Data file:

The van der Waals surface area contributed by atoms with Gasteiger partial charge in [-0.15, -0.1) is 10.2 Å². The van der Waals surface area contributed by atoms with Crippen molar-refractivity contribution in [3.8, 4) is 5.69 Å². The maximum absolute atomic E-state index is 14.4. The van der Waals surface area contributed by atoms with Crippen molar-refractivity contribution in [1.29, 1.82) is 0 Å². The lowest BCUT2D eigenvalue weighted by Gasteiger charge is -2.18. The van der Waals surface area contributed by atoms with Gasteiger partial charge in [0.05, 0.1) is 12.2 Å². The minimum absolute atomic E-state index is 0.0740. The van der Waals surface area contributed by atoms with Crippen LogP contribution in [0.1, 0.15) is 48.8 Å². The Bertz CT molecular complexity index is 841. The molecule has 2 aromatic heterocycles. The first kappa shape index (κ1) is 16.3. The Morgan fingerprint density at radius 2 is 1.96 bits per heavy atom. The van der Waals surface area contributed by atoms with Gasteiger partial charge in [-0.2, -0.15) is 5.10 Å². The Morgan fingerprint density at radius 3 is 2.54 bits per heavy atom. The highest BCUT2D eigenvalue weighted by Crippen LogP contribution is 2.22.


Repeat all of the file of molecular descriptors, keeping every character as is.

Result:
The van der Waals surface area contributed by atoms with Gasteiger partial charge in [-0.15, -0.1) is 10.2 Å². The van der Waals surface area contributed by atoms with Crippen molar-refractivity contribution in [3.8, 4) is 5.69 Å². The maximum absolute atomic E-state index is 14.4. The van der Waals surface area contributed by atoms with Crippen molar-refractivity contribution in [1.29, 1.82) is 0 Å². The lowest BCUT2D eigenvalue weighted by Gasteiger charge is -2.18. The van der Waals surface area contributed by atoms with Gasteiger partial charge in [0.05, 0.1) is 12.2 Å². The minimum absolute atomic E-state index is 0.0740. The van der Waals surface area contributed by atoms with Crippen LogP contribution in [0.1, 0.15) is 48.8 Å². The Bertz CT molecular complexity index is 841. The molecule has 2 aromatic heterocycles. The first kappa shape index (κ1) is 16.3. The Morgan fingerprint density at radius 2 is 1.96 bits per heavy atom. The van der Waals surface area contributed by atoms with Gasteiger partial charge in [-0.2, -0.15) is 5.10 Å². The Morgan fingerprint density at radius 3 is 2.54 bits per heavy atom. The highest BCUT2D eigenvalue weighted by Crippen LogP contribution is 2.22.